Virtual court technology is here to stay “now and forever” and the Chief Justices of High Courts, who have shut down online court hearings post-pandemic, are duty bound to “fall in line and come on board”, Chief Justice of India D.Y. Chandrachud said on February 13, 2023.
The Chief Justice said he was “really disturbed” by the attitude of certain High Court Chief Justices who are disbanding technological infrastructure created by using public money. He said they cannot just switch off the cameras and microphones and insist on the physical presence of lawyers and litigants.
“The problem lies when you have some Chief Justices who are technologically friendly and others who think the other way… I am going to ensure that everybody is online. There is now no question of ‘I like technology and I don’t’ anymore than saying ‘I will use cell phones and I will not’. Everybody uses cell phones. You better use it too… This infrastructure for virtual courts is provided using public funds. I think all the Chief Justices of High Courts need to learn that they have to be on board and there are no exceptions,” a visibly annoyed Chief Justice Chandrachud said.
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The top judge’s comments were in response to submissions by some lawyers that certain High Courts just switch off their cameras and microphones during hearings, ignoring the infrastructure made available to them. “At least allow hybrid hearings in all the High Courts,” a lawyer said.
“I am deeply distressed by this attitude… All the money which we have spent, they are just disbanding the infrastructure we have created for virtual hearing… You as Chief Justice of a High Court may or may not take interest in technology, you may understand nothing about it, but you are duty bound to spend the public funds made available by the Government of India to foster the mission to access justice… Sorry, technology is not something for the pandemic. Technology is here to stay for the future, forever,” Chief Justice Chandrachud, who heads the Supreme Court e-committee, lashed out.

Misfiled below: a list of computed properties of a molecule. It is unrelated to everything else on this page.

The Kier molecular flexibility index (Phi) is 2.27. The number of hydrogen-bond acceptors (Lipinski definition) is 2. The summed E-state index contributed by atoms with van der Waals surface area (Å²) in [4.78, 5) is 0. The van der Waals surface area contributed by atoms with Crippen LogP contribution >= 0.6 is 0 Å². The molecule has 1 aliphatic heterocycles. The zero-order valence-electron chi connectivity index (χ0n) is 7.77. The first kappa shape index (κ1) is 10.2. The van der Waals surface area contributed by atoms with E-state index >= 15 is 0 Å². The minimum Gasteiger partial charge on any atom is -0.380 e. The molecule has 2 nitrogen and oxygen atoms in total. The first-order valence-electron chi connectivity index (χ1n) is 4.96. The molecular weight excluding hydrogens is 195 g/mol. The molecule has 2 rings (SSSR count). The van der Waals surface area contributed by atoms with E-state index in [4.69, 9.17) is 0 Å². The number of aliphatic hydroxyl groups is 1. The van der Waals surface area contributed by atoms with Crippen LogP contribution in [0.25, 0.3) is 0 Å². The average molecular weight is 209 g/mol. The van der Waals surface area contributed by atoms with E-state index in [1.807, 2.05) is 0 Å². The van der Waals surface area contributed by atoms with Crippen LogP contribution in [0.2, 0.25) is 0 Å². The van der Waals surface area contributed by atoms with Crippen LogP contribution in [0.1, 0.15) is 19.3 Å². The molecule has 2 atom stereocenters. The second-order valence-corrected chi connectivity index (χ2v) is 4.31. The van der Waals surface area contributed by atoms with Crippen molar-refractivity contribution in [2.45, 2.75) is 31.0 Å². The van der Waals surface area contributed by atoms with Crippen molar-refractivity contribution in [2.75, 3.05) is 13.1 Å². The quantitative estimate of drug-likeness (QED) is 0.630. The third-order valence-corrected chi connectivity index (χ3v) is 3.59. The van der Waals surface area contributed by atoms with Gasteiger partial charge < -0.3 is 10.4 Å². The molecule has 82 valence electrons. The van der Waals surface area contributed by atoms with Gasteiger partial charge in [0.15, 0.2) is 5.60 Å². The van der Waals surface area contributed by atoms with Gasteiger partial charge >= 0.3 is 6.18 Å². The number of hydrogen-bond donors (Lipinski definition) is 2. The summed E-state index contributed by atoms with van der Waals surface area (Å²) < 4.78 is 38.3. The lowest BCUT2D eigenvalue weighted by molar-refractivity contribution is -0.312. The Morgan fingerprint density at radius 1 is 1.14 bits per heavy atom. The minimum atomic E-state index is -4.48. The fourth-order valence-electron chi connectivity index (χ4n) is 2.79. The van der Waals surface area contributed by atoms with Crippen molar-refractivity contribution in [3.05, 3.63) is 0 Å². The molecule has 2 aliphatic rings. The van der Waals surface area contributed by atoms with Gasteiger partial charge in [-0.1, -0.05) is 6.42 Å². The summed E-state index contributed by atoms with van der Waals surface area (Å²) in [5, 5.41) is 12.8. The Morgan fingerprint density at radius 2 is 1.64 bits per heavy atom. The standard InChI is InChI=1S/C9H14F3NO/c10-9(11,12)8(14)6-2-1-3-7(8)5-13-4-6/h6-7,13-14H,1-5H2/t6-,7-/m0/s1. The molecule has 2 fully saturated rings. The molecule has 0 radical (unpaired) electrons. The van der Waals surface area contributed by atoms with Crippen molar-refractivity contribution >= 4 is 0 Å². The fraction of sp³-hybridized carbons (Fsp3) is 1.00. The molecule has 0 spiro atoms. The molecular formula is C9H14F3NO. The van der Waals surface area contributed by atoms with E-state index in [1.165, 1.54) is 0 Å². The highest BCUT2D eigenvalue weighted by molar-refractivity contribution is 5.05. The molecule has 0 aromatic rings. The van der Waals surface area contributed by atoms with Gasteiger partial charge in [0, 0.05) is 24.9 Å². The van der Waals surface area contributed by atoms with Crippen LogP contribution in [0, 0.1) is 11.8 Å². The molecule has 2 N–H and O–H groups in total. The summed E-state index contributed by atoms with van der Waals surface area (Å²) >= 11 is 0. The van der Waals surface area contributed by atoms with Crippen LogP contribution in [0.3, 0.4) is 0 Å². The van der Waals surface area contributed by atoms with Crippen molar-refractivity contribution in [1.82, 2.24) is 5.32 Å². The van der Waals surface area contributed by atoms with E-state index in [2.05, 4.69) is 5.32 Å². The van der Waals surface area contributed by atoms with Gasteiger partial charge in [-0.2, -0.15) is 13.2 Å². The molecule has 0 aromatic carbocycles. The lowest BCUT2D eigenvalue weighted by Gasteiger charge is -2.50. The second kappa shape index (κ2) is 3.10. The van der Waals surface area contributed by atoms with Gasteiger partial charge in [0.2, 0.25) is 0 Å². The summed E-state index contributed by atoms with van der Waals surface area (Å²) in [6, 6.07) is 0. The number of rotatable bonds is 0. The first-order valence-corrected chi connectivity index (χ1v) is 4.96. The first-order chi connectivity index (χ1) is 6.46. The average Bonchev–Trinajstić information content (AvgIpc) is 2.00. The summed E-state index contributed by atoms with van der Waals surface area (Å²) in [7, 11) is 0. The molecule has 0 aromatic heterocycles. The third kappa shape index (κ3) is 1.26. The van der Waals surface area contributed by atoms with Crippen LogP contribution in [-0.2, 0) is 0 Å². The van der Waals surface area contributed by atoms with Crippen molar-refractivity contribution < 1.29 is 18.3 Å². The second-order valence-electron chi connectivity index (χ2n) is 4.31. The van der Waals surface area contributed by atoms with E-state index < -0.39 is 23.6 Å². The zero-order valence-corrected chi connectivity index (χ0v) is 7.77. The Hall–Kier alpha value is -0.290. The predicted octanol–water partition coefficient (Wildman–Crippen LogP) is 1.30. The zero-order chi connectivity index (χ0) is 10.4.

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He referred to how some judges were of the view that if they could come physically to court, lawyers could very well come too. “You have to understand that the conditions in which judges come to work are very different from that the Bar has to work in,” the CJI said.
Chief Justice Chandrachud referred to how the Union Budget has made available ₹7,000 crore for the e-courts project after a Parliamentary Committee visited the Supreme Court for the first time and gave a strong report in favour of more funds for the judiciary.
“The funds are not for us personally, we are going to use it for reaching out to people, to close the Internet divide at the grassroots level… Chief Justices need to take this mission forward… This is not how you deal with public money. If money has been spent, you [Chief Justices[ have to ensure that infrastructure is available,” Chief Justice Chandrachud said.
The three-judge Bench, including Justices P.S. Narasimha and J.B. Pardiwala, asked the Bar Council of India to ask the State Bar Councils to verify the plight of lawyers who do not have access to the Internet. He said the thrust of the third phase of the e-courts project was to have e-seva kendras attached to every court in the country.
“On one hand, there is the top tier of lawyers, much of whom we see here (in the Supreme Court), but we have to see to the base of the pyramid. We have to carry everyone along. Technology should not cause the exclusion of people. It should be inclusive,” the top judge said.